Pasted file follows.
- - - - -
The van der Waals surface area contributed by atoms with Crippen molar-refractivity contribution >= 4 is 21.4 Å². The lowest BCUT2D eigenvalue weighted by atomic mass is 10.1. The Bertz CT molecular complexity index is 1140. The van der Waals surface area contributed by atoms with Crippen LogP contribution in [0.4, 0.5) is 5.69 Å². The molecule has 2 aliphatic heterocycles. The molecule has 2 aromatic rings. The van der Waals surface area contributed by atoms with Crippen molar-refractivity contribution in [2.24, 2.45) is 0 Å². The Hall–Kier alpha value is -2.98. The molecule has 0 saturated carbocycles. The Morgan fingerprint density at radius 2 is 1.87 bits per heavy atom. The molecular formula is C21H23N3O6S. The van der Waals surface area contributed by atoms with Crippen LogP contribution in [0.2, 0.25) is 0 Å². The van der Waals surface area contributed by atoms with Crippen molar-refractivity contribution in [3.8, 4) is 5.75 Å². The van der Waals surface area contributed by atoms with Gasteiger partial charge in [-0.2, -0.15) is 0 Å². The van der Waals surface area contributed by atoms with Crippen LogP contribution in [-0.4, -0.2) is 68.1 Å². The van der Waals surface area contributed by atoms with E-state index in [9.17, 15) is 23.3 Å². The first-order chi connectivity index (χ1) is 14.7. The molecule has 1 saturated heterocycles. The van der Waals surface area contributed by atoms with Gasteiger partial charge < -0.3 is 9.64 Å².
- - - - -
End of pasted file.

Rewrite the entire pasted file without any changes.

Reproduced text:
The van der Waals surface area contributed by atoms with Crippen molar-refractivity contribution >= 4 is 21.4 Å². The lowest BCUT2D eigenvalue weighted by atomic mass is 10.1. The Bertz CT molecular complexity index is 1140. The van der Waals surface area contributed by atoms with Crippen LogP contribution in [0.4, 0.5) is 5.69 Å². The molecule has 2 aliphatic heterocycles. The molecule has 2 aromatic rings. The van der Waals surface area contributed by atoms with Crippen molar-refractivity contribution in [2.24, 2.45) is 0 Å². The Hall–Kier alpha value is -2.98. The molecule has 0 saturated carbocycles. The Morgan fingerprint density at radius 2 is 1.87 bits per heavy atom. The molecular formula is C21H23N3O6S. The van der Waals surface area contributed by atoms with Crippen LogP contribution in [0.2, 0.25) is 0 Å². The van der Waals surface area contributed by atoms with Crippen molar-refractivity contribution in [3.8, 4) is 5.75 Å². The van der Waals surface area contributed by atoms with Gasteiger partial charge in [-0.2, -0.15) is 0 Å². The van der Waals surface area contributed by atoms with Crippen LogP contribution in [-0.4, -0.2) is 68.1 Å². The van der Waals surface area contributed by atoms with E-state index in [9.17, 15) is 23.3 Å². The first-order chi connectivity index (χ1) is 14.7. The molecule has 1 saturated heterocycles. The van der Waals surface area contributed by atoms with Gasteiger partial charge < -0.3 is 9.64 Å².